Green Energy or Greenwash in Tel Aviv?

biofuels power plant flowers imageFor better or for worse, Israel has become a leader in the technology industry. Innovations like solar power and drip-irrigation help to conserve scarce natural resources.

But on the other hand, chemical-dependent intensive farming has polluted Israel’s soil and groundwater, not to mention putting the safety of farmers at risk of exposure to pesticides.

So it’s timely that Tel Aviv University’s Porter School for Environmental Studies is hosting a symposium this week (Wednesday 8 April) on environmental technology research, including the issues of renewable energy and environmental rehabilitation.

However, a cursory glance at the programme includes topics on the wonders of biofuels and genetically-modified crops. Could this be a case of greenwash?

Less than a week ago reports came through that turning over millions of hectares of food crops to produce biofuels has contributed to soaring food prices and worsening global food security. According to the Earth Policy Institute, land used to grown biofuels in the US alone in the last two years would have fed nearly 250 million people with average grain needs. Other drawbacks of biofuels are that they are far from ‘sustainable’, typically being grown with large inputs of artificial fertiliser and pesticides (therefore consuming energy and oil).

Sustaining the earth’s natural resources for future generations doesn’t mean being a technophobe. But we should be wary of ‘magic bullets’ to environmental problems which may serve to mask the symptoms rather than tackling the causes.

More on green issues:
Go Green Quickly to Avoid Energy Crisis
Make Bugs, Not Pesticides
Producing Castor Oil for Biofuel in Africa

:: Symposium on environmental technology research
:: Crop switch worsens global food price crisis

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6 thoughts on “Green Energy or Greenwash in Tel Aviv?”

  1. klara says:

    interesting stream of comments here. I just wanted you to know that I uploaded your post onto (kind of
    like Digg but centered around sustainability). It’s a cool new resource and I’m trying to spread the word about it.

  2. Jonathan Shapira says:


    I want to follow up on my original comment. Sometimes it is difficult to convey “tone” in a comment, so I just want to make clear that I was merely trying to defend the folks at the Porter School (rather than attack you). While disagreements are perhaps inevitable, I think it’s important to remember that all of us (environmentalists, cleantechies, etc.) are basically on the same side.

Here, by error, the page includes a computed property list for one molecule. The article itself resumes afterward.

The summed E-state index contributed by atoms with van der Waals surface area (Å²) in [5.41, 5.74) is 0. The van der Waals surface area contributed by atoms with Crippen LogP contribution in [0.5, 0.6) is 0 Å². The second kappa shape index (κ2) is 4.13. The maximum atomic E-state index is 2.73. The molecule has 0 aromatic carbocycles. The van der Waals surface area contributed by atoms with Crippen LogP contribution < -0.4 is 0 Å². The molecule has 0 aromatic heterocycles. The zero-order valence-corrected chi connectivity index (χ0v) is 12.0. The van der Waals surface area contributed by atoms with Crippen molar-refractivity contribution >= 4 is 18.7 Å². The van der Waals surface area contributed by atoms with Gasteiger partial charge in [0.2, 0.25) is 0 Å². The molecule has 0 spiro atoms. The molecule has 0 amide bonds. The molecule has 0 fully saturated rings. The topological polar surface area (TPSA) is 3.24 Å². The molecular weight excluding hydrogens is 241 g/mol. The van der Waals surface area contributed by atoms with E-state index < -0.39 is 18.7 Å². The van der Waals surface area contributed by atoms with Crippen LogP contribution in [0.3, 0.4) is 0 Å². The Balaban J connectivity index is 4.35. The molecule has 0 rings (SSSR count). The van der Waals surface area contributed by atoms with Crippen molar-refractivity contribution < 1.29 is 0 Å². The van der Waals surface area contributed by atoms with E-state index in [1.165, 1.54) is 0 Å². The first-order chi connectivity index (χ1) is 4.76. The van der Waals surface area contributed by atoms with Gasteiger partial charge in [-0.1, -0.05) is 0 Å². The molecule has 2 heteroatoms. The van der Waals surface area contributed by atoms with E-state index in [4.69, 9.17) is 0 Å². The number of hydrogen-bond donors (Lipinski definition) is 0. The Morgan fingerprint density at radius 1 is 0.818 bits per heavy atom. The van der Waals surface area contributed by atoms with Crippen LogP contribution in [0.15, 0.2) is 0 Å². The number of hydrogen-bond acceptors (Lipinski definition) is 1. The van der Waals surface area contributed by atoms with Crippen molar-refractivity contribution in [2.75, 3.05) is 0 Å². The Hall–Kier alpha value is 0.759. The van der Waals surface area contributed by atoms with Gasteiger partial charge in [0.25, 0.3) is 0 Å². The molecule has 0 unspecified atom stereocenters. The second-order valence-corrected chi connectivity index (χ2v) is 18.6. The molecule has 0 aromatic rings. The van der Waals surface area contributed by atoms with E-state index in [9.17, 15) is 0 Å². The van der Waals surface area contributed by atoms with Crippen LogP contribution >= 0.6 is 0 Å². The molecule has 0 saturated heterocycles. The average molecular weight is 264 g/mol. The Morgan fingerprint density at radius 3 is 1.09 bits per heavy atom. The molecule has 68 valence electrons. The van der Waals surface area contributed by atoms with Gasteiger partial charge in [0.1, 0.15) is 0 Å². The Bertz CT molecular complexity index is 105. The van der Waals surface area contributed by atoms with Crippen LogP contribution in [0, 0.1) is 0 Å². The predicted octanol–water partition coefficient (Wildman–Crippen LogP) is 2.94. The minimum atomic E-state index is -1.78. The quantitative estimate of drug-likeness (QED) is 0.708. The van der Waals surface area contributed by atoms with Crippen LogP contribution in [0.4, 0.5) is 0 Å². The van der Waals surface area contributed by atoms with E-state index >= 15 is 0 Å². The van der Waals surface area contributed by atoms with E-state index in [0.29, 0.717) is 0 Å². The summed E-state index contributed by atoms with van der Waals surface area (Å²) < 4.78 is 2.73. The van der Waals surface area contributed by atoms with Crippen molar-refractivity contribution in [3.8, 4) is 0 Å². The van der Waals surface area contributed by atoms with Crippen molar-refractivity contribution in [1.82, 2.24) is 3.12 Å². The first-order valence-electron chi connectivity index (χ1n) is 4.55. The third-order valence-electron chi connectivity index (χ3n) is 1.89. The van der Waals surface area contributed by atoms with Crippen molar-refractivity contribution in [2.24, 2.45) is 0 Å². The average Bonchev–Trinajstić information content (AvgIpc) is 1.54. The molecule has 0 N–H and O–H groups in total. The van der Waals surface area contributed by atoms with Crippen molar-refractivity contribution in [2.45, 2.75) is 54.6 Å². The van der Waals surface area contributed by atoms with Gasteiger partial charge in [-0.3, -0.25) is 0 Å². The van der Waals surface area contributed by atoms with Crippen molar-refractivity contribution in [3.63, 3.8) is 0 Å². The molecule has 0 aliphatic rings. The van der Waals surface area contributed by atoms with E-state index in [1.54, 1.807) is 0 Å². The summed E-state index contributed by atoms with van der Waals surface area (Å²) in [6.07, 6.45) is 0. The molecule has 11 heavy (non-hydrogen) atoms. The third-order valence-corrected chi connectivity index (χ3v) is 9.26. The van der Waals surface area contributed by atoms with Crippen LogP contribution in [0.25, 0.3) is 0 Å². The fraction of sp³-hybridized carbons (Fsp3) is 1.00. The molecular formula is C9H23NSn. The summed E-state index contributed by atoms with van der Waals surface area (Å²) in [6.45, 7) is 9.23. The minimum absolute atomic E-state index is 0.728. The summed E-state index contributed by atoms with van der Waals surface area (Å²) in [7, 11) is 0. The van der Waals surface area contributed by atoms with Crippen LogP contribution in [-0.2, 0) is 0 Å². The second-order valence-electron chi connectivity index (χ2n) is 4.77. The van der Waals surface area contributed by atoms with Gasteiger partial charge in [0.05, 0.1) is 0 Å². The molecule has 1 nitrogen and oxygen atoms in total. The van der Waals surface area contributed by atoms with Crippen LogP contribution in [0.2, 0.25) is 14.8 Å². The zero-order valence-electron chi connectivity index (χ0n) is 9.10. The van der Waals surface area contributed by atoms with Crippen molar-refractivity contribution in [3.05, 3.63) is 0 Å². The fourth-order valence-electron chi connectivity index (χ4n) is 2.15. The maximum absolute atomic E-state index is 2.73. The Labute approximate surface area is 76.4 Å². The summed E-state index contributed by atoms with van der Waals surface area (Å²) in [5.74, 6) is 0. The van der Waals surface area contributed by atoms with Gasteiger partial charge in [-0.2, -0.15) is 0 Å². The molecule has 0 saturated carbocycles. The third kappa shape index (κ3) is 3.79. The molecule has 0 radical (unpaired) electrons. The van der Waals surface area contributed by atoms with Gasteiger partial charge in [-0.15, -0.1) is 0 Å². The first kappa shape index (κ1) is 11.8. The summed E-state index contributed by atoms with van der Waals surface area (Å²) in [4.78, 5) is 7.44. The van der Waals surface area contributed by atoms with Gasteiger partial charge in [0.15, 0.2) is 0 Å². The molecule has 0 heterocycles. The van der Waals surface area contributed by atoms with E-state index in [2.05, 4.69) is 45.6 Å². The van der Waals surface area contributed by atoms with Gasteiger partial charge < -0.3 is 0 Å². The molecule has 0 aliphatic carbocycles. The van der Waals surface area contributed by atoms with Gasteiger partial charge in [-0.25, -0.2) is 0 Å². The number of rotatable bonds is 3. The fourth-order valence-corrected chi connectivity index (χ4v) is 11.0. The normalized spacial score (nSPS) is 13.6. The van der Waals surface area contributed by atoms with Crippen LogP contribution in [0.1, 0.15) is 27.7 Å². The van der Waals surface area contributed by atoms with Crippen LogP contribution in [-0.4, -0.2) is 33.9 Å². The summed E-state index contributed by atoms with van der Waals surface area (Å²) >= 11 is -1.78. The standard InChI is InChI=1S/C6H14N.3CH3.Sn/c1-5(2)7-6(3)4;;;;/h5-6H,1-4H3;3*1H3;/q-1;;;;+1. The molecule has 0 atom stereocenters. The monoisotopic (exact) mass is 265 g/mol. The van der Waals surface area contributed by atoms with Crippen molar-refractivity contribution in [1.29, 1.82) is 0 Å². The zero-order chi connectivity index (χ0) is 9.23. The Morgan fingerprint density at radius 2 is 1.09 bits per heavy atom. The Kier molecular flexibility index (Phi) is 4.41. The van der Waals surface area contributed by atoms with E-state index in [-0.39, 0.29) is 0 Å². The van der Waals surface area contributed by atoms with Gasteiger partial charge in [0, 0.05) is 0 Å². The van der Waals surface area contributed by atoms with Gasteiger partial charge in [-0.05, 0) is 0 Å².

Personally, I think the April 8 symposium looks interesting and I plan to attend. Perhaps you (or someone else from Green Prophet) could attend and write a follow up post?

  3. Jonathan and Rachel – My post wasn’t a swipe at the Porter School, who do excellent work (exemplified in some of the topics covered in this week’s symposium), rather the notion that biofuels or GM crops (also being discussed at the conference) have ‘green’ credentials.

    One example I gave in my post of environmentally-unfriendly technologies is intensive farming e.g. pesticides – another is the Israeli biotech/GM industry. You could add the chemical industry or high-yield dairy farming to the list.

    Not all biofuels are ecologically-damaging, e.g. recycling waste vegetable oil, but evidence suggests that those typically promoted by the agricultural industry – as I described – should be treated with caution. If the biofuels TAU are researching won’t displace food production then they could be welcomed. We’ll just have to wait and see at the conference.

  4. I plan to be there! Let’s meet.

  5. Rachel says:

    I agree with Jonathon. If anything in Israel is greenwashed it was last week’s 2020 environment conference, where one of the panelists apparently gave “greenwashing” tips to the entire audience — see

    I know the Porter School personally and they are one of the most advanced enviro schools, dare I say, in the world — certainly the Middle East by a gigantic longshot. They are looking into products such as kenaf for biofuels and ways of making traditional biofuel more efficient, ie with fungus. I don’t think that this poster’s comments are founded on any truth. It’s fashionable and important to talk about greenwashing, but in the context of the above meet, it is not the case.

  6. Yes, current biofuels (e.g. corn ethanol) have contributed to soaring food prices. But I think your post is misleading, and perhaps a bit unfair. It seems like the research at TAU is devoted to developing alternative biofuels — i.e., from non-food crops.

    Also, the rest of the program is devoted to solar research, wastewater treatment, saving coral reefs, etc. Is this a case of “greenwash”? Or is your blog post a case of knee-jerk, anti-technology environmentalism? (Please explain how Israel being a leader in the technology industry could be “for worse”?)

    I think Green Prophet is a great blog. I am just a bit disappointed in this particular post.

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